I was hoping I wouldn’t have to write this “Part 2” column this week because there would be a new contract between MLB and the players’ union and maybe the Giants would have already signed Seiya Suzuki and traded for Luis Castillo. But, alas. Instead, you get my rundown on the Giants’ resources from the left side of the plate to mirror the “Right Side Up” column I did last weekend.


Left-handed hitters gone from the 2021 team (2021 bWAR)
  • Alex Dickerson (-0.1)
  • Mike Tauchman (-0.1)

Thanks to the re-signing of Brandon Crawford and Brandon Belt, the Giants’ losses from the left side are minimal (compared to the combined 5.7 WAR lost on the right side from Buster Posey, Kris Bryant, and Donovan Solano). The dropoff/regression of Alex Dickerson this year and his subsequent DFA was one of the sadder developments of the 2021 season. Tauchman has been long gone from the team, but he made memorable contributions while he was here.


Left-handed hitters still on the team/on 40-man roster (with 2021 bWAR)
  • Brandon Crawford (6.1)
  • Brandon Belt (2.7)
  • Mike Yastrzemski (2.5)
  • Steven Duggar (2.2)
  • LaMonte Wade Jr. (1.2)
  • Tommy La Stella (0.3)
  • Jason Vosler (-0.8)

This is actually not bad. The Giants got great seasons from Crawford and Belt (MVP caliber in Crawford’s case), a surprisingly valuable season from Steven Duggar, and an out-of-nowhere Willie Mac Award winner in LaMonte Wade Jr.  Mike Yastrzemski went from a top-ten MVP finisher in 2020 to a pretty disappointing regression, but he still hit 25 homers, played very good defense (he was a Gold Glove finalist in right field), and was the third-highest lefty hitter on the team in WAR. We could hope for better things in 2022 for Yaz and for Tommy La Stella, who missed more than half the season with various injuries and wasn’t all that great when he was on the field. There are ways this could slide downhill in 2022, but there are also ways it could get better.


Left-handed hitters still on the market

Full list here, but most notably:

  • Freddie Freeman (4.7)
  • Kyle Schwarber (3.2)
  • Odubel Herrera (1.8)
  • Anthony Rizzo (1.7)
  • Eddie Rosario (1.1)
  • Michael Conforto (0.8)

For what it’s worth, now that the universal DH appears to be a done deal, Grant Brisbee votes for Kyle Schwarber, pointing out that the Giants don’t have a natural DH from the left side, assuming you want Belt, Crawford, and Yaz, all good fielders, playing defense most days. From the right side, older players like Darin Ruf or Evan Longoria could be good choices against lefties, or Wilmer Flores if you don’t want him playing defense very often. From the left, though, it’s not obvious who the everyday DH might be. Brisbee also cautions that Schwarber, though a good fit as a hitter, is likely to be expensive at age 29. In fact, I searched for Schwarber on Twitter and found articles saying that at least 10 different teams need Schwarber as their DH, so yeah–there’s going to be competition. Even the Cubs might want him back. As to the rest of the list, I think we can be pretty confident that Freddie Freeman is not walking through the home clubhouse door at 24 Willie Mays Plaza.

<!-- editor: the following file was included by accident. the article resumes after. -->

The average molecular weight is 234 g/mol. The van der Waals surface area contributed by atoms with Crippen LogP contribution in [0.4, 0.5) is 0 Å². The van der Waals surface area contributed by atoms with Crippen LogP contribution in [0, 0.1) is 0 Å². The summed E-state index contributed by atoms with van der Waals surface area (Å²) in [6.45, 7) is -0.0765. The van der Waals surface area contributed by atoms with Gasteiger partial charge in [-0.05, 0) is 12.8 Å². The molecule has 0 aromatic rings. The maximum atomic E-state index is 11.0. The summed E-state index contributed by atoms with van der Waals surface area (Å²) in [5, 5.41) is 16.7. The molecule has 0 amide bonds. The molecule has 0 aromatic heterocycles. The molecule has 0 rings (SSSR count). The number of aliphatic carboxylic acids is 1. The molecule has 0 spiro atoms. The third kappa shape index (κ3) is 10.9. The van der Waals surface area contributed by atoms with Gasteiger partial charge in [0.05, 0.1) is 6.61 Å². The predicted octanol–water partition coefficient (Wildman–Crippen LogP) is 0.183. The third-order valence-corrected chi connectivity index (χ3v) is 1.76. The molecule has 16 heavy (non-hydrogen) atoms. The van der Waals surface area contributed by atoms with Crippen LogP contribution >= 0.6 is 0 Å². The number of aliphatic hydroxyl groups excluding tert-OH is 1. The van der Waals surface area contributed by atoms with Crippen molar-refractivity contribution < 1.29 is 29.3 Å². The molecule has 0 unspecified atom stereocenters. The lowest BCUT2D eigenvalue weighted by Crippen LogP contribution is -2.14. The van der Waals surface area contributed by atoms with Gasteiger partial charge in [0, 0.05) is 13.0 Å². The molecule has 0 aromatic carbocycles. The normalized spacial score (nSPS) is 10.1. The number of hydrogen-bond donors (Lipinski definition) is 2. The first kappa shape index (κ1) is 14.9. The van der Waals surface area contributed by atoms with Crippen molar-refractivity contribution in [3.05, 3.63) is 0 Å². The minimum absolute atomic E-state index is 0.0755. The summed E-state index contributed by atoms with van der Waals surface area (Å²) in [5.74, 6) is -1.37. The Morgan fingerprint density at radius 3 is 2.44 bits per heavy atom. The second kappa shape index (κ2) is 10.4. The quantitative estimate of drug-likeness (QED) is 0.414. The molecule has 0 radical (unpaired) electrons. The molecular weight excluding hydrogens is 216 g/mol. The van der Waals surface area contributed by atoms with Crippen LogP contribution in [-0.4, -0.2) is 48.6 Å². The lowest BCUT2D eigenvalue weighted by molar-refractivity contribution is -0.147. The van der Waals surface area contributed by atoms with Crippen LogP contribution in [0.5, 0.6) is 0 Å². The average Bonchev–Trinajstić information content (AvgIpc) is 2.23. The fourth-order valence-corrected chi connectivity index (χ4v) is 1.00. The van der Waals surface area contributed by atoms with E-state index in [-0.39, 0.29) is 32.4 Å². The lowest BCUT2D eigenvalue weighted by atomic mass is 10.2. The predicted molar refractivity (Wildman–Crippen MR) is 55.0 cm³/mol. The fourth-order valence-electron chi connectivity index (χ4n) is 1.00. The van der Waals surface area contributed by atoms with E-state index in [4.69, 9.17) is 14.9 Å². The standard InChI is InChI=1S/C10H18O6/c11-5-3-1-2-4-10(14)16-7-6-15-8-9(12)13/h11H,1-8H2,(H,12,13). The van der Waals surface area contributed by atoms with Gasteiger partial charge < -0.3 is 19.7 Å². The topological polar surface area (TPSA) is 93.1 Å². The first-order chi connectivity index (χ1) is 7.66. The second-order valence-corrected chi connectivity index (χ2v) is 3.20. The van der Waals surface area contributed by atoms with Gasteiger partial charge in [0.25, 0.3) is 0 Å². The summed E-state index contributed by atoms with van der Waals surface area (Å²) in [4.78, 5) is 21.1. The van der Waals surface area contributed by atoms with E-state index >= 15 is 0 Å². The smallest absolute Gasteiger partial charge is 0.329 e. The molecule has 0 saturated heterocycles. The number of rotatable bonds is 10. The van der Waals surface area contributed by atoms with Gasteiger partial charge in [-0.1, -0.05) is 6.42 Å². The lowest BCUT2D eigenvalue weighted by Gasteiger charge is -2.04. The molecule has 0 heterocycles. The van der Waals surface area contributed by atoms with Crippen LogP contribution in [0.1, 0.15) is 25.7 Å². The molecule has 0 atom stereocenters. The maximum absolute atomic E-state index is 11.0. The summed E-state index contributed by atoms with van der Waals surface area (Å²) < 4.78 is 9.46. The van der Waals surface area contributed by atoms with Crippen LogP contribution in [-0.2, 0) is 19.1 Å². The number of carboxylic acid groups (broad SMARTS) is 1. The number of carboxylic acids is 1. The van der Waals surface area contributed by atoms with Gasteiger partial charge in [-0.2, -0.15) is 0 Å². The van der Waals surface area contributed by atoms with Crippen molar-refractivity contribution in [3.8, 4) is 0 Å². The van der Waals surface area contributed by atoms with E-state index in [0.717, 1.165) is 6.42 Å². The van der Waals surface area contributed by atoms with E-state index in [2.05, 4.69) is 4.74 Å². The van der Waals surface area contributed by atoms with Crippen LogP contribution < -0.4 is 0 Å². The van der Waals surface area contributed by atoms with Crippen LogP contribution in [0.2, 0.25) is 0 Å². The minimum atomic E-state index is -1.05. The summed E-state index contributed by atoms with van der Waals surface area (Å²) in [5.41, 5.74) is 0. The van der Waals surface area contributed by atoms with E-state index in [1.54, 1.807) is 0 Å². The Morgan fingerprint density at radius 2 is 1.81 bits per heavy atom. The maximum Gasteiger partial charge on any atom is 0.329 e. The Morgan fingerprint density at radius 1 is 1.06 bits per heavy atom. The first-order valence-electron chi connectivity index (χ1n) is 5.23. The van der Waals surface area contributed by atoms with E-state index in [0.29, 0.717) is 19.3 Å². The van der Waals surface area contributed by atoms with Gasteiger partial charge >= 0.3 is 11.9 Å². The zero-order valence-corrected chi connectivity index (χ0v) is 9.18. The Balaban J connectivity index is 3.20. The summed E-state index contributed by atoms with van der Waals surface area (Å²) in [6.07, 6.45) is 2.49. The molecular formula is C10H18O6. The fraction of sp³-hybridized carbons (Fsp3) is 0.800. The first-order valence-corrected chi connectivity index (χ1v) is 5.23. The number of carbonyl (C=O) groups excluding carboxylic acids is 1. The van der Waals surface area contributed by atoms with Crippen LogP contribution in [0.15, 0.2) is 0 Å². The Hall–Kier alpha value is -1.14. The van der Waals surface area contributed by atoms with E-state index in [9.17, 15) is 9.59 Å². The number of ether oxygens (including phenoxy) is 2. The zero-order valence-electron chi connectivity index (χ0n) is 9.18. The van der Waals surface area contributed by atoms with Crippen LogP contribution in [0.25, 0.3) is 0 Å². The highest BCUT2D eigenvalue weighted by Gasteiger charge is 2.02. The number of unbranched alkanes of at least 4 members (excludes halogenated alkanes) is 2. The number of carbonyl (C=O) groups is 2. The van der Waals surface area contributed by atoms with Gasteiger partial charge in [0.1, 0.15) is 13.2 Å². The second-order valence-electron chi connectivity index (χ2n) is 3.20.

Just for fun, let’s watch Eddie Rosario destroy the Dodgers in the NLCS.



Uhhh…Bryan Reynolds (6.0)? (And yeah, I said him last week, too, but he’s a switch-hitter!) Matt Olson (5.8)? Olson is under team control through 2023, but it’s not clear how he’d fit given the Giants re-signing Belt. But–yeah, he’s good, and the A’s may be open for business once the lockout is lifted.


Summing Up

Now that I’ve done this exercise, I think I’m more worried about lefty hitters than righty hitters for 2022, and that’s the opposite of where I thought I’d end up. While the possible upside of Crawford, Belt, Yaz, Wade Jr, and even La Stella is real, it’s also worth remembering that (a) Crawford is 35 (b) Belt is almost 34 (c) Yaz regressed badly in 2021 (d) Wade Jr came out of nowhere and could also regress and (e) La Stella is hurt. Beyond that, there’s not a whole lot unless you’re super excited about Jason Vosler (-0.8), though Vosler did have that one key little moment in a game at Dodger Stadium in July (also known as the “Darin Ruf check swing game”). With the righties, at least you can hope that Austin Slater finally puts a full season together or that Joey Bart and/or Heliot Ramos burst on the scene like the legit first-round draft picks they could be.

Other than that, I don’t have much to say about the Giants right now except that Gabe Kapler was spotted courtside at the Lakers/Warriors game at the Chase Center last night (sipping wine).


Oh, and I really enjoyed this week’s Giants Talk podcast, which featured an interview with Will Clark. Among other things, he talked about having retired after having a great season at age 36 (hit .320 with over 20 homers) and that he and Buster Posey had discussed several times in the last couple of years how Clark felt about having walked away from the game on top. (“Best decision of my life.”)

Sorry I don’t have more for you, but enjoy the Super Bowl, or at least the commercials. Lefty out.